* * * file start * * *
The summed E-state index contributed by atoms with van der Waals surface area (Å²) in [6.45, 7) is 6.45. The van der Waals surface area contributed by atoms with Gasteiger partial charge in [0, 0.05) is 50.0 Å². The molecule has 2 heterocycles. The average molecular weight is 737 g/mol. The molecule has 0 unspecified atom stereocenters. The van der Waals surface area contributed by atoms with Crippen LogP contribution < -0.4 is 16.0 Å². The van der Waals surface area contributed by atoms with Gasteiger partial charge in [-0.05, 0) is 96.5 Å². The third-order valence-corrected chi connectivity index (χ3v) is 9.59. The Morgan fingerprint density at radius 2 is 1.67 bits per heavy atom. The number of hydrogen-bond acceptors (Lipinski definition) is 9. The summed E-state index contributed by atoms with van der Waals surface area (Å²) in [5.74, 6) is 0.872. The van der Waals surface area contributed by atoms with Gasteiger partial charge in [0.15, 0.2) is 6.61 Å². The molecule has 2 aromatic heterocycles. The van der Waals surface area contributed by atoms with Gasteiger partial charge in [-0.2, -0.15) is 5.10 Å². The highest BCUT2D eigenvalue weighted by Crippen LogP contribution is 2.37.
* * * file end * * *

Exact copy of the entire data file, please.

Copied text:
The summed E-state index contributed by atoms with van der Waals surface area (Å²) in [6.45, 7) is 6.45. The van der Waals surface area contributed by atoms with Gasteiger partial charge in [0, 0.05) is 50.0 Å². The molecule has 2 heterocycles. The average molecular weight is 737 g/mol. The molecule has 0 unspecified atom stereocenters. The van der Waals surface area contributed by atoms with Crippen LogP contribution < -0.4 is 16.0 Å². The van der Waals surface area contributed by atoms with Gasteiger partial charge in [-0.05, 0) is 96.5 Å². The third-order valence-corrected chi connectivity index (χ3v) is 9.59. The Morgan fingerprint density at radius 2 is 1.67 bits per heavy atom. The number of hydrogen-bond acceptors (Lipinski definition) is 9. The summed E-state index contributed by atoms with van der Waals surface area (Å²) in [5.74, 6) is 0.872. The van der Waals surface area contributed by atoms with Gasteiger partial charge in [0.15, 0.2) is 6.61 Å². The molecule has 2 aromatic heterocycles. The van der Waals surface area contributed by atoms with Gasteiger partial charge in [-0.2, -0.15) is 5.10 Å². The highest BCUT2D eigenvalue weighted by Crippen LogP contribution is 2.37.